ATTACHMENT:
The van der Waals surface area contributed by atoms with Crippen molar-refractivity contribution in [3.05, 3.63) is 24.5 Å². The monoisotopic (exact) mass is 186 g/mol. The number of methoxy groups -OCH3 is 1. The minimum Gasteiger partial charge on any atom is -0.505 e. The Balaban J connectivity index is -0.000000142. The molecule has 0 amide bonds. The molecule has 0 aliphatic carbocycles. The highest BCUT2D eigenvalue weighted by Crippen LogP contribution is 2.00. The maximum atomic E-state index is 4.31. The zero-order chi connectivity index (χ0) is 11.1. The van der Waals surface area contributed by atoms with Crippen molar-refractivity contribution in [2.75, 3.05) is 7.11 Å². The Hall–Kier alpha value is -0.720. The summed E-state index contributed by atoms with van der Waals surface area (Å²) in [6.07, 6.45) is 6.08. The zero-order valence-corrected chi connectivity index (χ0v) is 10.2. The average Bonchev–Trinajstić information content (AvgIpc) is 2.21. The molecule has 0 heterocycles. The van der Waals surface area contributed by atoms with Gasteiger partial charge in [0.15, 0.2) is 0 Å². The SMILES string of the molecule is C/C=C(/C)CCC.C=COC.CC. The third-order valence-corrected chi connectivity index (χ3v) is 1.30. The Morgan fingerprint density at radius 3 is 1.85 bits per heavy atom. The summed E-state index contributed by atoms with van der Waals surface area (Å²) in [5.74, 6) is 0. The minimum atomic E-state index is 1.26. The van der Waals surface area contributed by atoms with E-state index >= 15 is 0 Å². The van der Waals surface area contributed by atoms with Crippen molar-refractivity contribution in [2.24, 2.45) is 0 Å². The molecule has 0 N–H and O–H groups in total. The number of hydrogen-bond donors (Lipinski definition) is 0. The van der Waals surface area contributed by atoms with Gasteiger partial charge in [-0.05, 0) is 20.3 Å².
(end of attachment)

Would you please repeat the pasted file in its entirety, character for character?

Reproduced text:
The van der Waals surface area contributed by atoms with Crippen molar-refractivity contribution in [3.05, 3.63) is 24.5 Å². The monoisotopic (exact) mass is 186 g/mol. The number of methoxy groups -OCH3 is 1. The minimum Gasteiger partial charge on any atom is -0.505 e. The Balaban J connectivity index is -0.000000142. The molecule has 0 amide bonds. The molecule has 0 aliphatic carbocycles. The highest BCUT2D eigenvalue weighted by Crippen LogP contribution is 2.00. The maximum atomic E-state index is 4.31. The zero-order chi connectivity index (χ0) is 11.1. The van der Waals surface area contributed by atoms with Crippen molar-refractivity contribution in [2.75, 3.05) is 7.11 Å². The Hall–Kier alpha value is -0.720. The summed E-state index contributed by atoms with van der Waals surface area (Å²) in [6.07, 6.45) is 6.08. The zero-order valence-corrected chi connectivity index (χ0v) is 10.2. The average Bonchev–Trinajstić information content (AvgIpc) is 2.21. The molecule has 0 heterocycles. The van der Waals surface area contributed by atoms with Gasteiger partial charge in [0.15, 0.2) is 0 Å². The SMILES string of the molecule is C/C=C(/C)CCC.C=COC.CC. The third-order valence-corrected chi connectivity index (χ3v) is 1.30. The Morgan fingerprint density at radius 3 is 1.85 bits per heavy atom. The summed E-state index contributed by atoms with van der Waals surface area (Å²) in [5.74, 6) is 0. The minimum atomic E-state index is 1.26. The van der Waals surface area contributed by atoms with E-state index >= 15 is 0 Å². The van der Waals surface area contributed by atoms with Crippen molar-refractivity contribution in [2.24, 2.45) is 0 Å². The molecule has 0 N–H and O–H groups in total. The number of hydrogen-bond donors (Lipinski definition) is 0. The van der Waals surface area contributed by atoms with Gasteiger partial charge in [-0.05, 0) is 20.3 Å².